In the replies to a swear-y Garry Newman joke about this on Twitter, Inemity says: “It's actually amazing how many people are bitching about how these streamers aren't "real" Rust players, and if they went to a ‘real’ Rust server they couldn't handle it.” As I understand it, the real Rust experience is having all of your gear stolen and bases torched by feral players wielding lethal weapons and swearing at you?
And Kyle adds: “It’s just that they’re showcasing the game to the public in a completely different way then it actually is. Like on a real server, [a new player who bought in because of the OTV streams] gave me a tour of their base. It ends up f*cking people who buy the game because they think ppl will be friendly.”
Well, maybe all the influx of new players will actually turn the Rust servers friendly! Or maybe it’ll just stay the Lord Of The Flies of multiplayer games. So one advantage of the private server approach is the game looks more enticing to potential players compared to the average Rust player’s in-game life, as paraphrased by Thomas Hobbes: “solitary, poor, nasty, brutish, and short.”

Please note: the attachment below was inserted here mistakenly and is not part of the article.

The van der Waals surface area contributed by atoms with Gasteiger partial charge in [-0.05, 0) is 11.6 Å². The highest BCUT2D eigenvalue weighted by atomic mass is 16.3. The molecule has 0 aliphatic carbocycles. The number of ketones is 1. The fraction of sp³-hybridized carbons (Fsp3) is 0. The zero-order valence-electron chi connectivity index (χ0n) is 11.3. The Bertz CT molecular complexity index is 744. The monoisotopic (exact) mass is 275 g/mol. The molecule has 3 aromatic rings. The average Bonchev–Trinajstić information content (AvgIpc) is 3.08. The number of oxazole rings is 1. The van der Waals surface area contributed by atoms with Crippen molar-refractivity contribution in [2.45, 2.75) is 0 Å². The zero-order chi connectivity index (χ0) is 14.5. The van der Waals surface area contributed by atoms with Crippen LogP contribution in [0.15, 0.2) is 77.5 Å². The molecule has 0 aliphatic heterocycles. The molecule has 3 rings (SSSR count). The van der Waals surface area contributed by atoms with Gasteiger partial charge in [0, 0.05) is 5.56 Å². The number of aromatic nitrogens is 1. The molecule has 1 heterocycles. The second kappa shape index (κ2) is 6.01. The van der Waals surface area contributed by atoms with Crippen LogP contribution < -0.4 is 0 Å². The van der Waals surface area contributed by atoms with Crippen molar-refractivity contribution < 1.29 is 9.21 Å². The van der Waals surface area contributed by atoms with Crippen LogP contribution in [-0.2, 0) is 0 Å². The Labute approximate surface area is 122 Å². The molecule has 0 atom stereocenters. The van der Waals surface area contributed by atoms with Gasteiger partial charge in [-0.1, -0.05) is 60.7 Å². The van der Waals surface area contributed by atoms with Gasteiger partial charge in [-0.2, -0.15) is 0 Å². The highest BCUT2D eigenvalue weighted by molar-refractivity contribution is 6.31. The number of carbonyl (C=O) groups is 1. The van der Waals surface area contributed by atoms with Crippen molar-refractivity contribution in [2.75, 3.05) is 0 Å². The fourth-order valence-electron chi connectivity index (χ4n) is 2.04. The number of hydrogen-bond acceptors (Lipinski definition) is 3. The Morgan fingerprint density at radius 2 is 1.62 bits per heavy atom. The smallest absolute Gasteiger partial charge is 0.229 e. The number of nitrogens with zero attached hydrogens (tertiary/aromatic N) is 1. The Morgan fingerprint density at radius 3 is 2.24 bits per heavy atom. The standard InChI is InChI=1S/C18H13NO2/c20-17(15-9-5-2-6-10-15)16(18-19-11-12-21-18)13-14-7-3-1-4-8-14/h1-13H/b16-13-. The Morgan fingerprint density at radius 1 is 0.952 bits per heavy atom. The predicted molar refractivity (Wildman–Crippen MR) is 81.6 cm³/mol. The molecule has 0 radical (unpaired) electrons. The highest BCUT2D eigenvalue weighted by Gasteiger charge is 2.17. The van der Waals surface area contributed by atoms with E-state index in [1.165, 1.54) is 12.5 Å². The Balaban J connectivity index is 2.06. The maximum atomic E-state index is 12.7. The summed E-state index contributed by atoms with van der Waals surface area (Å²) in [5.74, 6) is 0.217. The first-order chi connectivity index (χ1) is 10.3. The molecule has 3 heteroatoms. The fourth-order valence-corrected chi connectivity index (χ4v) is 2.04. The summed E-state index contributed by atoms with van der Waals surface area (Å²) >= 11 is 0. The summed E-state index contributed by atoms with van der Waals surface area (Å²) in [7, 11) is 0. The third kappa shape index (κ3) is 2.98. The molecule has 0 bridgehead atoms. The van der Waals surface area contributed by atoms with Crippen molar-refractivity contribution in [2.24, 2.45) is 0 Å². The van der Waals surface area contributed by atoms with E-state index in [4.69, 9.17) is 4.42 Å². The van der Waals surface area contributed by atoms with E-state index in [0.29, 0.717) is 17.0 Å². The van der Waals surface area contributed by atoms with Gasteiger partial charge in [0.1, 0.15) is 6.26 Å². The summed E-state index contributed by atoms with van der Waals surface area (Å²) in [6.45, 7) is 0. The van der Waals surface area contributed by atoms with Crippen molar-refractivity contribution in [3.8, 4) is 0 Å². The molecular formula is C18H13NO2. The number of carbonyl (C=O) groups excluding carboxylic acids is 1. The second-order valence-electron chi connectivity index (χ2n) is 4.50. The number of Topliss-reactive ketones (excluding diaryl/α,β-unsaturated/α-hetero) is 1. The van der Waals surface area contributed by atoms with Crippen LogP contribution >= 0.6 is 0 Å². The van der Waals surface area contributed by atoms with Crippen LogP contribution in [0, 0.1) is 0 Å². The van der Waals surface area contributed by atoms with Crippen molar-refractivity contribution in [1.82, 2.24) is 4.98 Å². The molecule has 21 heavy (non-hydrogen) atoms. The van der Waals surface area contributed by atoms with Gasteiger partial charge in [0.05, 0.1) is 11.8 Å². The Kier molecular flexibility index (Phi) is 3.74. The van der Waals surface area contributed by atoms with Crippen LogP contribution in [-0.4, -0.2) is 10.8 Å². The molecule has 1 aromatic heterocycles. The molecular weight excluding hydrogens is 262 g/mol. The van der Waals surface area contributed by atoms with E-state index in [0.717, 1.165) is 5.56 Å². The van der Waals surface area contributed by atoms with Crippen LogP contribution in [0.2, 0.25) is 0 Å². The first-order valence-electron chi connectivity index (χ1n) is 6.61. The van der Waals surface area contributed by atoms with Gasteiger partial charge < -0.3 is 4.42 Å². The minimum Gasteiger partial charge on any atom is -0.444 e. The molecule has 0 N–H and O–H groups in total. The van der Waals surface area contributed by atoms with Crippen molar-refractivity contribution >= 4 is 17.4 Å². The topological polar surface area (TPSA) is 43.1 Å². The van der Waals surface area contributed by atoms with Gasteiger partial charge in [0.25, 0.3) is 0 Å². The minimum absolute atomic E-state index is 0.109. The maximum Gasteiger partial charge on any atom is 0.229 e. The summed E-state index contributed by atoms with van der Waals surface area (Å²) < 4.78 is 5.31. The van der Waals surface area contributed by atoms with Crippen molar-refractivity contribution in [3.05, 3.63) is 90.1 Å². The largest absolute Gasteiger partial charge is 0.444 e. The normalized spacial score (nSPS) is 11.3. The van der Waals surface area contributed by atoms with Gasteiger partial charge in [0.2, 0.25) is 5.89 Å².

The game discovery news round-up..
Well, that was an entertaining research trip down ‘what the heck is happening in streamer-land?’ But perhaps not all of you can summon a Rust-style experience, or even aspire to that level of post-apocalyptic.
So for all of you with differing plans, here’s a bunch more interesting game discovery and platform news that’s come out over the last few days:
As you can see above, Steam’s raw stats for 2020 are extremely impressive. And Valve’s full 2020 year in review twins transparency & achievement documentation in a very methodical manner. (Wouldn’t it be great to have all platforms do this?) Highlights include the mysterious advent of Steam China (“we're really close to launching this program to bring Steam onshore into China in early 2021”) & Steam data delivery (25.2 exabytes delivered in 2020, and “various countries' government bodies” asked them & others to help mitigate bandwidth issues!) Fascinating stuff.
A couple of other 2020 retrospectives - Sony has posted its most downloaded U.S./Canada and European PS5 and PS4 games for last year: “On the PS5 side, we see Call of Duty: Black Ops Cold War and Marvel’s Spider-Man: Miles Morales taking the top two spots… Call of Duty also led the US/Canada PS4 charts.” And Twitter analyzed its 2020 in video games, revealing its Top 5 most-Tweeted about (with Twitter handle, I presume!) games: “Animal Crossing: New Horizons; Fate/Grand Order; Disney: Twisted-Wonderland; Final Fantasy; Fortnite.”